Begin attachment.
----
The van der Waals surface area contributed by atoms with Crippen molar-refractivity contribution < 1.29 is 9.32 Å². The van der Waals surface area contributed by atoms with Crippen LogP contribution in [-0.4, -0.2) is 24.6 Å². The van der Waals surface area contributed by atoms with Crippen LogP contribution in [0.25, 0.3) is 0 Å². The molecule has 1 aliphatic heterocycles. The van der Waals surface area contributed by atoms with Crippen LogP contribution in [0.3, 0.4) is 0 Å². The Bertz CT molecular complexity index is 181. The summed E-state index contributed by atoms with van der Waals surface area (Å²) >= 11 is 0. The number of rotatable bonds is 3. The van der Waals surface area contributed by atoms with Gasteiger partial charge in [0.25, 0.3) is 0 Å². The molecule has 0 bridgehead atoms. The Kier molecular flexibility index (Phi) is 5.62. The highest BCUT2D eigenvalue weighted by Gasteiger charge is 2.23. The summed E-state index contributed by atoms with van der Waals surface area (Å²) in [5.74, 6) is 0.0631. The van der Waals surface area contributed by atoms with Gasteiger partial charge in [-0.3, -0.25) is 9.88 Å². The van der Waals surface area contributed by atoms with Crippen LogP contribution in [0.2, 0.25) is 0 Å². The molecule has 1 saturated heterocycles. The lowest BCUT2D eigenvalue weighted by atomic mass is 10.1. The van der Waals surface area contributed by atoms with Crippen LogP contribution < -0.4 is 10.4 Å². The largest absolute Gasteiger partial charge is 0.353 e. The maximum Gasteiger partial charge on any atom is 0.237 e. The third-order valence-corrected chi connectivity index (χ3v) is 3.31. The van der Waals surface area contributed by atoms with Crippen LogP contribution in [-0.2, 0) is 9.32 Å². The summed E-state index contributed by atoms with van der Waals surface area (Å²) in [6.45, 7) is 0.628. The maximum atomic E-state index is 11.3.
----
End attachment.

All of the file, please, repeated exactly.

The van der Waals surface area contributed by atoms with Crippen molar-refractivity contribution < 1.29 is 9.32 Å². The van der Waals surface area contributed by atoms with Crippen LogP contribution in [-0.4, -0.2) is 24.6 Å². The van der Waals surface area contributed by atoms with Crippen LogP contribution in [0.25, 0.3) is 0 Å². The molecule has 1 aliphatic heterocycles. The van der Waals surface area contributed by atoms with Crippen LogP contribution in [0.3, 0.4) is 0 Å². The Bertz CT molecular complexity index is 181. The summed E-state index contributed by atoms with van der Waals surface area (Å²) >= 11 is 0. The number of rotatable bonds is 3. The van der Waals surface area contributed by atoms with Gasteiger partial charge in [0.25, 0.3) is 0 Å². The molecule has 0 bridgehead atoms. The Kier molecular flexibility index (Phi) is 5.62. The highest BCUT2D eigenvalue weighted by Gasteiger charge is 2.23. The summed E-state index contributed by atoms with van der Waals surface area (Å²) in [5.74, 6) is 0.0631. The van der Waals surface area contributed by atoms with Gasteiger partial charge in [-0.3, -0.25) is 9.88 Å². The van der Waals surface area contributed by atoms with Crippen LogP contribution in [0.2, 0.25) is 0 Å². The molecule has 1 saturated heterocycles. The lowest BCUT2D eigenvalue weighted by atomic mass is 10.1. The van der Waals surface area contributed by atoms with Crippen LogP contribution < -0.4 is 10.4 Å². The largest absolute Gasteiger partial charge is 0.353 e. The maximum Gasteiger partial charge on any atom is 0.237 e. The third-order valence-corrected chi connectivity index (χ3v) is 3.31. The van der Waals surface area contributed by atoms with Crippen LogP contribution in [-0.2, 0) is 9.32 Å². The summed E-state index contributed by atoms with van der Waals surface area (Å²) in [6.45, 7) is 0.628. The maximum atomic E-state index is 11.3.